During the decade following the introduction of second generation surveillance for HIV and AIDS in 2000,1 there was a proliferation of surveillance data collection activities throughout the Asia Pacific region. HIV and AIDS surveillance systems evolved differently in different countries depending on a host of factors including type and stage of the epidemic, level of government and donor commitment and support and local capacity. Over the last decade, two global HIV surveillance conferences and several reviews of HIV surveillance systems have documented some of this progress.2–4 In 2011, the Joint United Nations Programme on HIV/AIDS (UNAIDS) Regional Support Team for Asia-Pacific reviewed available strategic information in the Asia Pacific region as part of a stock-taking process.5 The intention was to describe how surveillance and monitoring and evaluation systems had evolved in the countries in the region and to identify strengths and opportunities for better use of data to understand and respond to the epidemic. This paper focuses on the surveillance components of the project.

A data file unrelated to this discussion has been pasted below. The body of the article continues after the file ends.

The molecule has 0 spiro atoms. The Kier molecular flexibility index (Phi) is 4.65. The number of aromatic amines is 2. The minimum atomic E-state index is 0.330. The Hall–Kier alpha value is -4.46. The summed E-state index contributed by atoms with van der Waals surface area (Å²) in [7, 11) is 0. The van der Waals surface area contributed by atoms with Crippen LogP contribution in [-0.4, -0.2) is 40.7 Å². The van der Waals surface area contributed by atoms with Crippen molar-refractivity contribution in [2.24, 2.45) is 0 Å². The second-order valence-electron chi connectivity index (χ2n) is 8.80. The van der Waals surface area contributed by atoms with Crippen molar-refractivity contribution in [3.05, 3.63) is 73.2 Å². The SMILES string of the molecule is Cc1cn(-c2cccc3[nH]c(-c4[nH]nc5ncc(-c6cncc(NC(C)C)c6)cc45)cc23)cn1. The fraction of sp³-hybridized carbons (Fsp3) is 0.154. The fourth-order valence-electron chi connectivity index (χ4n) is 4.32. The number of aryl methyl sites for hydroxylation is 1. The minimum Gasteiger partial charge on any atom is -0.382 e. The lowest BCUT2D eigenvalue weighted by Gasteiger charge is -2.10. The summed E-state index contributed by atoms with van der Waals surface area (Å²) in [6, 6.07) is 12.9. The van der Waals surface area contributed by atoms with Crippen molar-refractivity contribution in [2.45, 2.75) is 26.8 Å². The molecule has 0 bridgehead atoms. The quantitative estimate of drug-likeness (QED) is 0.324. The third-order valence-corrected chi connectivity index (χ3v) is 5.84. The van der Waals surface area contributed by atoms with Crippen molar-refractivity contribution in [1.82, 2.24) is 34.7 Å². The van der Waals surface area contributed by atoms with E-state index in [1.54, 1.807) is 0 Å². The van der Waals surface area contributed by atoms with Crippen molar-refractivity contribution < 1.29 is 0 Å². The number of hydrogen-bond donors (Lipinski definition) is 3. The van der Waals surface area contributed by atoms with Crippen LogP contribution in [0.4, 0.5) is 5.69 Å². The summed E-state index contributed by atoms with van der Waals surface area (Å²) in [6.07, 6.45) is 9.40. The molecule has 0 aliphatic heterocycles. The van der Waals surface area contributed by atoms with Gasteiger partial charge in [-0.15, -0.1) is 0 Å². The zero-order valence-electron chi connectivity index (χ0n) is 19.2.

The project included 20 countries within the UNAIDS Asia Pacific region, including Afghanistan, Bangladesh, Bhutan, Cambodia, China, Fiji, India, Indonesia, the Lao People's Democratic Republic, Malaysia, Maldives, Mongolia, Myanmar, Nepal, Pakistan, Papua New Guinea, the Philippines, Sri Lanka, Thailand, and Viet Nam. Four types of surveillance activities were included: estimation of the size of key populations at higher risk; HIV case reporting; HIV sentinel surveillance (HSS) and probability surveys of risk behaviours, including those integrated with biological markers. It also covered the use of surveillance data for epidemic modelling, programme design and monitoring and evaluation. Information on surveillance activities collected for this review came from publically available surveillance reports and protocols supplemented by unstructured interviews with the UNAIDS monitoring and evaluation (M&E) advisers and surveillance experts in country. Collated tables and documentation developed by the Asia Pacific-Regional Support Team and the HIV and AIDS Data Hub for Asia-Pacific were also used. The variation in use of terms to describe different surveillance activities across countries was a key challenge. For purposes of clarity, we used the terms HIV case reporting, HSS and probability surveys (includes behavioural surveillance survey [BSS] and integrated bio-behavioural survey [IBBS]) (Table 1).